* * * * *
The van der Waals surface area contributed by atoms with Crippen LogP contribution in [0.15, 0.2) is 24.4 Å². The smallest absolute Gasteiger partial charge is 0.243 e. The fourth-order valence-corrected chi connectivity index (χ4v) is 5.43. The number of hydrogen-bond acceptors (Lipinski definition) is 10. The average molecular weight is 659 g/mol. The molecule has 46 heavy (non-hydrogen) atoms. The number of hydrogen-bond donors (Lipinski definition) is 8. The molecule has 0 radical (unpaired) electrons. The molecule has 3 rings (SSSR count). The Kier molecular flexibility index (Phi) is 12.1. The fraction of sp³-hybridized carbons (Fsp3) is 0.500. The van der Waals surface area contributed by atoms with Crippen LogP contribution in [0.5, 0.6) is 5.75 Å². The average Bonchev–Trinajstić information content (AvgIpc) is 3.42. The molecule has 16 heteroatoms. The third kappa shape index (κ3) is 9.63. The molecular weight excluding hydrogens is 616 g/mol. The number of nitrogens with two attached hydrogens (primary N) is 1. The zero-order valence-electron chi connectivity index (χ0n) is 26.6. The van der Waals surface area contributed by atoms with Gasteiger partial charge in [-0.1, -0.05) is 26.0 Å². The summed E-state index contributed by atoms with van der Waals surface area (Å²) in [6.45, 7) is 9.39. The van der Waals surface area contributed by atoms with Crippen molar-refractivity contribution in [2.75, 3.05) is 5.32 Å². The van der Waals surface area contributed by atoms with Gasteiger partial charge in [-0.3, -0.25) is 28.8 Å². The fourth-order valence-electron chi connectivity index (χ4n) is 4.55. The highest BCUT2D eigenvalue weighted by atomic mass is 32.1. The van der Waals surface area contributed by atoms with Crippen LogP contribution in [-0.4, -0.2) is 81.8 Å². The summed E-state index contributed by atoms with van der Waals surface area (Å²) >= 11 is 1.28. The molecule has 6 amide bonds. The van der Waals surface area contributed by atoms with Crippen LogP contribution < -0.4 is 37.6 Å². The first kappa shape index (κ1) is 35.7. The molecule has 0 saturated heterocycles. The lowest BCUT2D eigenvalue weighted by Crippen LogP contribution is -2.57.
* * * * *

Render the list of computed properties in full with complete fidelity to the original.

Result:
The van der Waals surface area contributed by atoms with Crippen LogP contribution in [0.15, 0.2) is 24.4 Å². The smallest absolute Gasteiger partial charge is 0.243 e. The fourth-order valence-corrected chi connectivity index (χ4v) is 5.43. The number of hydrogen-bond acceptors (Lipinski definition) is 10. The average molecular weight is 659 g/mol. The molecule has 46 heavy (non-hydrogen) atoms. The number of hydrogen-bond donors (Lipinski definition) is 8. The molecule has 0 radical (unpaired) electrons. The molecule has 3 rings (SSSR count). The Kier molecular flexibility index (Phi) is 12.1. The fraction of sp³-hybridized carbons (Fsp3) is 0.500. The van der Waals surface area contributed by atoms with Crippen LogP contribution in [0.5, 0.6) is 5.75 Å². The average Bonchev–Trinajstić information content (AvgIpc) is 3.42. The molecule has 16 heteroatoms. The third kappa shape index (κ3) is 9.63. The molecular weight excluding hydrogens is 616 g/mol. The number of nitrogens with two attached hydrogens (primary N) is 1. The zero-order valence-electron chi connectivity index (χ0n) is 26.6. The van der Waals surface area contributed by atoms with Gasteiger partial charge in [-0.1, -0.05) is 26.0 Å². The summed E-state index contributed by atoms with van der Waals surface area (Å²) in [6.45, 7) is 9.39. The van der Waals surface area contributed by atoms with Crippen molar-refractivity contribution in [2.75, 3.05) is 5.32 Å². The van der Waals surface area contributed by atoms with Gasteiger partial charge in [-0.3, -0.25) is 28.8 Å². The fourth-order valence-electron chi connectivity index (χ4n) is 4.55. The highest BCUT2D eigenvalue weighted by atomic mass is 32.1. The van der Waals surface area contributed by atoms with Crippen LogP contribution in [-0.4, -0.2) is 81.8 Å². The summed E-state index contributed by atoms with van der Waals surface area (Å²) >= 11 is 1.28. The molecule has 6 amide bonds. The van der Waals surface area contributed by atoms with Crippen LogP contribution < -0.4 is 37.6 Å². The first kappa shape index (κ1) is 35.7. The molecule has 0 saturated heterocycles. The lowest BCUT2D eigenvalue weighted by Crippen LogP contribution is -2.57.